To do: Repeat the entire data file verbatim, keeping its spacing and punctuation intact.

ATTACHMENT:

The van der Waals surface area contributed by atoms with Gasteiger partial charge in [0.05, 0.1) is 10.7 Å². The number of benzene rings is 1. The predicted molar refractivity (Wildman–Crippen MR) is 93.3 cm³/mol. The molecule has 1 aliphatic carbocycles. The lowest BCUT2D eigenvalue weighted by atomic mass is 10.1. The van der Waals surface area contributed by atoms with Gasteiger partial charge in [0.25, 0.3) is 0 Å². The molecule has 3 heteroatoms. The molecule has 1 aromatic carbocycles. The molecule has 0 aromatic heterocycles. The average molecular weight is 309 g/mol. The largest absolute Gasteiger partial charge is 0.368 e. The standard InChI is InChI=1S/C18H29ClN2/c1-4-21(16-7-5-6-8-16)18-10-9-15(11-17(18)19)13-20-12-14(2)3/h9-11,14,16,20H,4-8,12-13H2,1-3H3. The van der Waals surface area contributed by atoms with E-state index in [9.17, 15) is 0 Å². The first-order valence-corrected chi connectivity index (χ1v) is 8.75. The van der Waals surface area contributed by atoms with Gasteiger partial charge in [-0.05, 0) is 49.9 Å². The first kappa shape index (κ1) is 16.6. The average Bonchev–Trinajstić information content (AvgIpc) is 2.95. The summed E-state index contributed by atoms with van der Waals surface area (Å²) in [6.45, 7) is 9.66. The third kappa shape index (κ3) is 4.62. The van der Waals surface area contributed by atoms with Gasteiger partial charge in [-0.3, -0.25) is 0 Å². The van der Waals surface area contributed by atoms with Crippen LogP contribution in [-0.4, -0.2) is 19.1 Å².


The van der Waals surface area contributed by atoms with Gasteiger partial charge in [0.05, 0.1) is 10.7 Å². The number of benzene rings is 1. The predicted molar refractivity (Wildman–Crippen MR) is 93.3 cm³/mol. The molecule has 1 aliphatic carbocycles. The lowest BCUT2D eigenvalue weighted by atomic mass is 10.1. The van der Waals surface area contributed by atoms with Gasteiger partial charge in [0.25, 0.3) is 0 Å². The molecule has 3 heteroatoms. The molecule has 1 aromatic carbocycles. The molecule has 0 aromatic heterocycles. The average molecular weight is 309 g/mol. The largest absolute Gasteiger partial charge is 0.368 e. The standard InChI is InChI=1S/C18H29ClN2/c1-4-21(16-7-5-6-8-16)18-10-9-15(11-17(18)19)13-20-12-14(2)3/h9-11,14,16,20H,4-8,12-13H2,1-3H3. The van der Waals surface area contributed by atoms with E-state index in [9.17, 15) is 0 Å². The first-order valence-corrected chi connectivity index (χ1v) is 8.75. The van der Waals surface area contributed by atoms with Gasteiger partial charge in [-0.05, 0) is 49.9 Å². The first kappa shape index (κ1) is 16.6. The average Bonchev–Trinajstić information content (AvgIpc) is 2.95. The summed E-state index contributed by atoms with van der Waals surface area (Å²) in [6.45, 7) is 9.66. The third kappa shape index (κ3) is 4.62. The van der Waals surface area contributed by atoms with Gasteiger partial charge in [-0.3, -0.25) is 0 Å². The van der Waals surface area contributed by atoms with Crippen LogP contribution in [-0.4, -0.2) is 19.1 Å².